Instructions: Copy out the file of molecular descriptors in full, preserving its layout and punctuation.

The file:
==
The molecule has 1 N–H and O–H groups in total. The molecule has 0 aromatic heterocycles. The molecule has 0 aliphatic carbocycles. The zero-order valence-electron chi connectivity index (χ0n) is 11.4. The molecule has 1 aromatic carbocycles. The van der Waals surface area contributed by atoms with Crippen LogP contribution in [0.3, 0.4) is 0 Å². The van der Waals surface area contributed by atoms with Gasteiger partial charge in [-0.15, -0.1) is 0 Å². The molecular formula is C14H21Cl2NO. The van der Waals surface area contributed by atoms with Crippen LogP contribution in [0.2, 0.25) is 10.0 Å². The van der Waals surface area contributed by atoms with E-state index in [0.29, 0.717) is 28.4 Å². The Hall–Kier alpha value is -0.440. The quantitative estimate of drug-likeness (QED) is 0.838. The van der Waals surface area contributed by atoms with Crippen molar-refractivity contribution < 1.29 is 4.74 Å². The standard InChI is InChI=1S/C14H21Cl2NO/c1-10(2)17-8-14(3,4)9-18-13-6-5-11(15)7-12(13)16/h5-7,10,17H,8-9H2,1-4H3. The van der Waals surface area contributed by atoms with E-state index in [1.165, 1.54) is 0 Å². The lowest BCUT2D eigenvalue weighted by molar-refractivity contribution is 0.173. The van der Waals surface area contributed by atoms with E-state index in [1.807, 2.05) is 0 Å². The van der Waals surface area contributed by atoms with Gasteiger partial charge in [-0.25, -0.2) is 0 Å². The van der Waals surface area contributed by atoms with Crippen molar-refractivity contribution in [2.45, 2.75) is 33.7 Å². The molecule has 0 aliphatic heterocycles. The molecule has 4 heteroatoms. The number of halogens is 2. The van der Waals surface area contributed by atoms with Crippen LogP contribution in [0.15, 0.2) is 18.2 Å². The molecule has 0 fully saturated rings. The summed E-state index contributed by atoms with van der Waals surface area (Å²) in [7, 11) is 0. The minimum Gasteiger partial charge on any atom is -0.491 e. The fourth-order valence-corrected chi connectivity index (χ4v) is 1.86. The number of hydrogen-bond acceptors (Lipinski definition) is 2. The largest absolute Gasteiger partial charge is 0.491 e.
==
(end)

The molecule has 1 N–H and O–H groups in total. The molecule has 0 aromatic heterocycles. The molecule has 0 aliphatic carbocycles. The zero-order valence-electron chi connectivity index (χ0n) is 11.4. The molecule has 1 aromatic carbocycles. The van der Waals surface area contributed by atoms with Crippen LogP contribution in [0.3, 0.4) is 0 Å². The van der Waals surface area contributed by atoms with Gasteiger partial charge in [-0.15, -0.1) is 0 Å². The molecular formula is C14H21Cl2NO. The van der Waals surface area contributed by atoms with Crippen LogP contribution in [0.2, 0.25) is 10.0 Å². The van der Waals surface area contributed by atoms with E-state index in [0.29, 0.717) is 28.4 Å². The Hall–Kier alpha value is -0.440. The quantitative estimate of drug-likeness (QED) is 0.838. The van der Waals surface area contributed by atoms with Crippen molar-refractivity contribution < 1.29 is 4.74 Å². The standard InChI is InChI=1S/C14H21Cl2NO/c1-10(2)17-8-14(3,4)9-18-13-6-5-11(15)7-12(13)16/h5-7,10,17H,8-9H2,1-4H3. The van der Waals surface area contributed by atoms with E-state index in [1.165, 1.54) is 0 Å². The lowest BCUT2D eigenvalue weighted by molar-refractivity contribution is 0.173. The van der Waals surface area contributed by atoms with E-state index in [1.807, 2.05) is 0 Å². The van der Waals surface area contributed by atoms with Gasteiger partial charge in [-0.25, -0.2) is 0 Å². The van der Waals surface area contributed by atoms with Crippen molar-refractivity contribution in [2.45, 2.75) is 33.7 Å². The molecule has 0 aliphatic heterocycles. The molecule has 4 heteroatoms. The number of halogens is 2. The van der Waals surface area contributed by atoms with Crippen LogP contribution in [0.15, 0.2) is 18.2 Å². The molecule has 0 fully saturated rings. The summed E-state index contributed by atoms with van der Waals surface area (Å²) in [7, 11) is 0. The minimum Gasteiger partial charge on any atom is -0.491 e. The fourth-order valence-corrected chi connectivity index (χ4v) is 1.86. The number of hydrogen-bond acceptors (Lipinski definition) is 2. The largest absolute Gasteiger partial charge is 0.491 e.